June 30, 2011
Dr. Gordon Rohlehr explains that any meaningful definition of community must take into account those whose struggles and humanity often fall below the collective radar, people who live ‘beneath the underdog’. The lesson he offers should be kept in mind when this Friday prisoners caged in California's supermax prison at Pelican Bay launch a hunger strike to protest the inhumane policies that prevail in the U.S. prison system.
June 28, 2011
This past Sunday, Pulitzer Prize-winning journalist Jose Antonio Vargas "outed" himself as an "illegal alien" in the pages of The New York Times Magazine. The reaction of many in the media establishment has been to dwell on Vargas's practices of deception that allowed him to "pass" for so long. In doing so, these pundits obscure and normalize the apartheid-like system which denies unauthorized immigrants many basic rights, and their complicity in its perpetuation.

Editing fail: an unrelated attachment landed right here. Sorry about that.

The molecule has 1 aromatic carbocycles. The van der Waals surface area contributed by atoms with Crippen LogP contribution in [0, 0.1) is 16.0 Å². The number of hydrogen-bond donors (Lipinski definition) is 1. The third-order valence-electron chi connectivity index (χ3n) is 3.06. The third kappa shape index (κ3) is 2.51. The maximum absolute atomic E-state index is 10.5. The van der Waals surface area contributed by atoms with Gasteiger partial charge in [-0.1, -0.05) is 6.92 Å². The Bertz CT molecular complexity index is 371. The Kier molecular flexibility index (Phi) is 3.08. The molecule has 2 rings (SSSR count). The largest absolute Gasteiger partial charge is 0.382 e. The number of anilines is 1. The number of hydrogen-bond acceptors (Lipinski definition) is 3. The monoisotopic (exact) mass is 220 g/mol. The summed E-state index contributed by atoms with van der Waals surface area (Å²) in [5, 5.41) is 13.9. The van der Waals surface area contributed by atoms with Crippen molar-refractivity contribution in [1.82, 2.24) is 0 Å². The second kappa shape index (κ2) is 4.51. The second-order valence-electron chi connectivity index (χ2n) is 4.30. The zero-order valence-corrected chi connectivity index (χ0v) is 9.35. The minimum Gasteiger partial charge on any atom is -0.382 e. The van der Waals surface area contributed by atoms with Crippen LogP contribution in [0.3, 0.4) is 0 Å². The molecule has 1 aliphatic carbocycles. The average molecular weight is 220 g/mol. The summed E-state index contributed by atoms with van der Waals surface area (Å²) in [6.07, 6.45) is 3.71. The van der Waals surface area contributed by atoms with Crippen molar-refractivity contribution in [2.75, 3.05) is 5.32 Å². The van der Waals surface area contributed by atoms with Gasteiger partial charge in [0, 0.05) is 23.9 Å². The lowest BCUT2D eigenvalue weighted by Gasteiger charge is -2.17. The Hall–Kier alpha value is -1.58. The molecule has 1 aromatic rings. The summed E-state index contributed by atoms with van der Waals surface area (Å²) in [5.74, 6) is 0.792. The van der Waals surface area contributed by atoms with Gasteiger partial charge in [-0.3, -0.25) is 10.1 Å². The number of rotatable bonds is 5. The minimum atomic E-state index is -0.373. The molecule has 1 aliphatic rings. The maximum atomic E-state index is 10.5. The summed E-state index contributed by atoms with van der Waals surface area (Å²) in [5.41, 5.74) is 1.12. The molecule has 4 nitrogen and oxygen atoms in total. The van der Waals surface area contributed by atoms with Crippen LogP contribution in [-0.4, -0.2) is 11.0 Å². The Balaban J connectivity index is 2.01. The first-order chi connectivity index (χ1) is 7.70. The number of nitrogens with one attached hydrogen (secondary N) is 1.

June 28, 2011
Last Thursday, President Felipe Calderón held a highly publicized encounter with several victims of the extreme violence that has accompanied his ongoing war against drug trafficking and organized crime. The victims didn’t succeed in getting Calderón to apologize for the inordinate number of deaths and disappearances that have occurred on his drug-war watch, but they did get the president to listen to tales of immense suffering.
June 26, 2011
Over the last decade, several changes occurred in the political economy of the war system in Colombia that may lead to the prolongation of the civil conflict.
June 24, 2011
By Deborah Poole and Gerardo Renique On June 5, Peruvian voters handed a hard won presidential victory to the progressive nationalist, Ollanta Humala. While it is too early to predict the future of the Humala government, his victory has dealt an important blow to both the Peruvian right and U.S. interests in Latin America.
June 22, 2011